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How We Do It

Experiential Learning through horse ministry

Our Ministry and Educational Context

At Steadfast, we welcome anyone aged nine and up to apply for an apprenticeship at the farm. Apprentices are matched with a Journeyman/Mentor for one-on-one ninety-minute sessions. Apprentices and their Journeyman work with horses, farm pets, and on general farm tasks to meet the challenges that each may bring. We design each experience to build skills that are applicable to many aspects of life beyond the farm. Most importantly, we invite all who come here to join us as part of the Steadfast Family. We endeavor to build each other up in a way that is empowering and always pointing to the joy and peace of belonging in Christ.


Faith meets educational and psychological principles in the methods we use to assist our apprentices in discovering the empowerment ultimately available to them through the Holy Spirit. This impact occurs through the integration of the principles of Experiential Learning, Connection through Metaphor/Simile, and Animal-Assisted Therapy.


Experiential Learning

Experiential Learning is a principle largely attributed to educational theorist David Kolb [1]. It purports that effective learning can be accelerated through a four-stage process of

  1. having a concrete experience followed by

  2. observation of and reflection on that experience which leads to

  3. the formation of abstract concepts (analysis) and generalizations (conclusions) which are then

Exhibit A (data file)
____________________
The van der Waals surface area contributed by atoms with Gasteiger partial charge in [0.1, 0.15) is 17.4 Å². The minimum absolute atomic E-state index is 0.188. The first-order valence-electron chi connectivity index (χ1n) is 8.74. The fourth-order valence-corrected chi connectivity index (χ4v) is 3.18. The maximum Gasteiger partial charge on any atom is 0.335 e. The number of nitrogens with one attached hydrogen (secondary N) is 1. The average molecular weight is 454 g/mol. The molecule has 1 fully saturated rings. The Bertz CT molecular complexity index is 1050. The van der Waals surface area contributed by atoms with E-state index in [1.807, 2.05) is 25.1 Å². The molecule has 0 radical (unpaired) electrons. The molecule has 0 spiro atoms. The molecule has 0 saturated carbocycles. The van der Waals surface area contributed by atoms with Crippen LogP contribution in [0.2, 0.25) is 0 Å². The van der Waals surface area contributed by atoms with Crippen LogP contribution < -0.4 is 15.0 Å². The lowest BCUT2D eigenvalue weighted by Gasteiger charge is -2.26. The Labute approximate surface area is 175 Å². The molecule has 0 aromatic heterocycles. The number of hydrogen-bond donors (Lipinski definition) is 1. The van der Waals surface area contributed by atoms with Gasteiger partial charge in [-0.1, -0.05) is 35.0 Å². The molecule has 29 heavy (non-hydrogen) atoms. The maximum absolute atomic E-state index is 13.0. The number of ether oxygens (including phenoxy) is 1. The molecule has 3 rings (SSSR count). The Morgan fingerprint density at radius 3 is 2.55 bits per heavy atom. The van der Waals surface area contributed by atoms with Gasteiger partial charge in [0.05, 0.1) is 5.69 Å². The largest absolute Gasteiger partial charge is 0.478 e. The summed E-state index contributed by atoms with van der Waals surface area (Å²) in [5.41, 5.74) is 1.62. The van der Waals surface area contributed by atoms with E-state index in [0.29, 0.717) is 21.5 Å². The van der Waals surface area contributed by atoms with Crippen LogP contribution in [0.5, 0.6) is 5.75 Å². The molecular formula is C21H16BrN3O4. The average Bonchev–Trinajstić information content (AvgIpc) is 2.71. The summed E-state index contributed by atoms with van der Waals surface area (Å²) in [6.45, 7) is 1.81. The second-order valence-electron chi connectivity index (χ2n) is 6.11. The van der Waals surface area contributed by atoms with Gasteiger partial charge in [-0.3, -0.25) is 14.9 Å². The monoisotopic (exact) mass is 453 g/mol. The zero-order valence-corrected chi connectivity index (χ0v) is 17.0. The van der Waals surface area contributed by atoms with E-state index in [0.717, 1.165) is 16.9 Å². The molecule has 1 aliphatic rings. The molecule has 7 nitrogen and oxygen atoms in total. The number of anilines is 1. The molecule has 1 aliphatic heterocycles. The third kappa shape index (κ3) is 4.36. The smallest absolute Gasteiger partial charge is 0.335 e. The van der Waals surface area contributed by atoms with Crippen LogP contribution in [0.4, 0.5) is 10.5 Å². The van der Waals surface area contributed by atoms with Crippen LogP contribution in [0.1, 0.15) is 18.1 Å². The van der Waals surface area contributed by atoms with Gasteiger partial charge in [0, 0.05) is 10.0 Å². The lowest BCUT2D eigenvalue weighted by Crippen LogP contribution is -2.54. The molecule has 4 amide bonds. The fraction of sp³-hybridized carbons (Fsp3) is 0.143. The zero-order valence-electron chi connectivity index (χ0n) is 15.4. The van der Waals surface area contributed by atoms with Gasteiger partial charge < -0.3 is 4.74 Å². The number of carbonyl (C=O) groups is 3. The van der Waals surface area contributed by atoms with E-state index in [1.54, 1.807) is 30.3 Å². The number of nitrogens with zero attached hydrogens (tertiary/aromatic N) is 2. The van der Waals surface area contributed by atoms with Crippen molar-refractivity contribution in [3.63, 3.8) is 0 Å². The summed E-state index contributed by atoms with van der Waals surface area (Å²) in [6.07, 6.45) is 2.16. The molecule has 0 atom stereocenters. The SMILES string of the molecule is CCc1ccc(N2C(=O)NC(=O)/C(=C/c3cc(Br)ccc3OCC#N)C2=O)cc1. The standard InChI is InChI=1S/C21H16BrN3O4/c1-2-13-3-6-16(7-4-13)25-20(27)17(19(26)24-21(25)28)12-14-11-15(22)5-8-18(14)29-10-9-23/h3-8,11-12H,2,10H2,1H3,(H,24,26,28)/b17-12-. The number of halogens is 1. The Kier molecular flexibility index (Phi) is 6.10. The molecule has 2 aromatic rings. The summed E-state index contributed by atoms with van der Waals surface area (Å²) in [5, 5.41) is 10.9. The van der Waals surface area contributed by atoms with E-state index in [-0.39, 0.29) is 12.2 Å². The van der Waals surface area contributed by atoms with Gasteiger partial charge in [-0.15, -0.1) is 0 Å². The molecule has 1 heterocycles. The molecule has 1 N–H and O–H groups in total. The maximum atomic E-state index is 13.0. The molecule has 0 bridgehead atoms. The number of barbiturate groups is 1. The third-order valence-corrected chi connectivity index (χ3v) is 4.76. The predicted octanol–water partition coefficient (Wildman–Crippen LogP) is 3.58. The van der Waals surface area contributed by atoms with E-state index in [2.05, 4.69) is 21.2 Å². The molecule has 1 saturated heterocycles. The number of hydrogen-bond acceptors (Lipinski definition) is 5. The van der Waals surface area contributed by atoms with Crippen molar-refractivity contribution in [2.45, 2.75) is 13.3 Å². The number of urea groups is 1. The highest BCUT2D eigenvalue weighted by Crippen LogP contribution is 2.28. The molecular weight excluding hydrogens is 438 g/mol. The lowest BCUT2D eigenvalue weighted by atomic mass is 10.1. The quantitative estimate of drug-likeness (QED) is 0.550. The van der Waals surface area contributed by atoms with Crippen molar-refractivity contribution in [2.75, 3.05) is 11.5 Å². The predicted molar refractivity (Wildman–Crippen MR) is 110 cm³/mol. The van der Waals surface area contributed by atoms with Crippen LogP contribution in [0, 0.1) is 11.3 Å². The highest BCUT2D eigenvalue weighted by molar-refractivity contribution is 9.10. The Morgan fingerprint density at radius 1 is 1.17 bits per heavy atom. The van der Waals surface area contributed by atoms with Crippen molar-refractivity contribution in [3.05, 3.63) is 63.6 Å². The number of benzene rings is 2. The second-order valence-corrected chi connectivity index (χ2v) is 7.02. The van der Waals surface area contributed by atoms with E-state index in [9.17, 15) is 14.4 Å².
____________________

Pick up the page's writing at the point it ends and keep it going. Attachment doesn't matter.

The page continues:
4. used to test the hypothesis in future situations, resulting in new experiences.


The four stages of Experiential Learning at Steadfast may be seen as:

  1. an apprentice experiencing a challenge while working with a horse,

  2. the apprentice with their journeyman observing and reflecting on how both the horse and apprentice responded to the challenge,

  3. analyzing how these responses are similar or different to those they experience in daily life, and

  4. a challenge to apply healthy responses in future life situations.


The Power of Metaphor

Working with horses and other farm animals/experiences through this process is especially impactful because of the use of metaphor and simile. All learning happens through a connection. We make sense of new information by forging connections to something we already know [2]. 

For example, a child may work with a horse to manipulate their way through a maze. If the child observes his or her horse keeping her eyes on her leader, asking for instruction, and placing her steps carefully, the effectiveness of this approach becomes a known for the child. It also sets a scenario for discussion of simile; how we can be like the horse, keeping our eyes on the Lord, our leader, and placing our feet carefully in the paths he has prepared for us.


Animal-Assisted Therapy

Working with animals has been found to be extremely therapeutic in a multitude of scenarios. Animals can reduce physiological and psychological stress signs, such as heart rate and blood pressure, allowing apprentices to feel calmer and less anxious during sessions and thus more able to engage [3].

At Steadfast, the opportunity to work with animals provides challenges and opportunities that allow our apprentices to see themselves in a new light, empowered to do things they would have previously thought impossible. Through the nonjudgmental, affectionate, and unconditional positive regard received from the animals, our apprentices step out of their comfort zone to obtain new skills and self-awareness in a safe and welcoming environment.

We tailor sessions at Steadfast to address the needs of each apprentice by meeting each person where they are. Apprentices are empowered to grow in a full relationship with the Lord in an environment of joy, peace, and belonging.

Additional Resources

[1] McLeod, S. A. (2017). Kolb-learning styles. Retrieved from:

[2] Hume, K. (2018). Teaching through metaphor and analogy. Language Arts, Reading, Writing, Literacy. Retrieved


[3] Winston, E. (2017). Animal-assisted psychotherapy. Treatment. Retrieved from:  


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